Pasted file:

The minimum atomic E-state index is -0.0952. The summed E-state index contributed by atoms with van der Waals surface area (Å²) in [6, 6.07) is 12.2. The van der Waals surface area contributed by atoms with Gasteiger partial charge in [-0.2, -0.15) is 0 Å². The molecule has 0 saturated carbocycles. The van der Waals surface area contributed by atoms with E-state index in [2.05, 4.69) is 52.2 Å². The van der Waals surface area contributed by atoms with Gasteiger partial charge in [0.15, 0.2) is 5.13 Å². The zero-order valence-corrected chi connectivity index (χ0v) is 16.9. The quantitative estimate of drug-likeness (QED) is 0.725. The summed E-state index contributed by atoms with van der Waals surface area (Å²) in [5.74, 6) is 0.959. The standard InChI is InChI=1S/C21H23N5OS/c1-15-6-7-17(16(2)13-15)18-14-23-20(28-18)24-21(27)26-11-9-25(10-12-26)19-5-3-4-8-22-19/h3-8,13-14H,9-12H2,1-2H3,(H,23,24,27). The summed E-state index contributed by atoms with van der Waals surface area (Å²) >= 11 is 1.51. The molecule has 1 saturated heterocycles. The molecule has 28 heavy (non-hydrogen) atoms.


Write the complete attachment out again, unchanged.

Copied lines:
The minimum atomic E-state index is -0.0952. The summed E-state index contributed by atoms with van der Waals surface area (Å²) in [6, 6.07) is 12.2. The van der Waals surface area contributed by atoms with Gasteiger partial charge in [-0.2, -0.15) is 0 Å². The molecule has 0 saturated carbocycles. The van der Waals surface area contributed by atoms with E-state index in [2.05, 4.69) is 52.2 Å². The van der Waals surface area contributed by atoms with Gasteiger partial charge in [0.15, 0.2) is 5.13 Å². The zero-order valence-corrected chi connectivity index (χ0v) is 16.9. The quantitative estimate of drug-likeness (QED) is 0.725. The summed E-state index contributed by atoms with van der Waals surface area (Å²) in [5.74, 6) is 0.959. The standard InChI is InChI=1S/C21H23N5OS/c1-15-6-7-17(16(2)13-15)18-14-23-20(28-18)24-21(27)26-11-9-25(10-12-26)19-5-3-4-8-22-19/h3-8,13-14H,9-12H2,1-2H3,(H,23,24,27). The summed E-state index contributed by atoms with van der Waals surface area (Å²) >= 11 is 1.51. The molecule has 1 saturated heterocycles. The molecule has 28 heavy (non-hydrogen) atoms.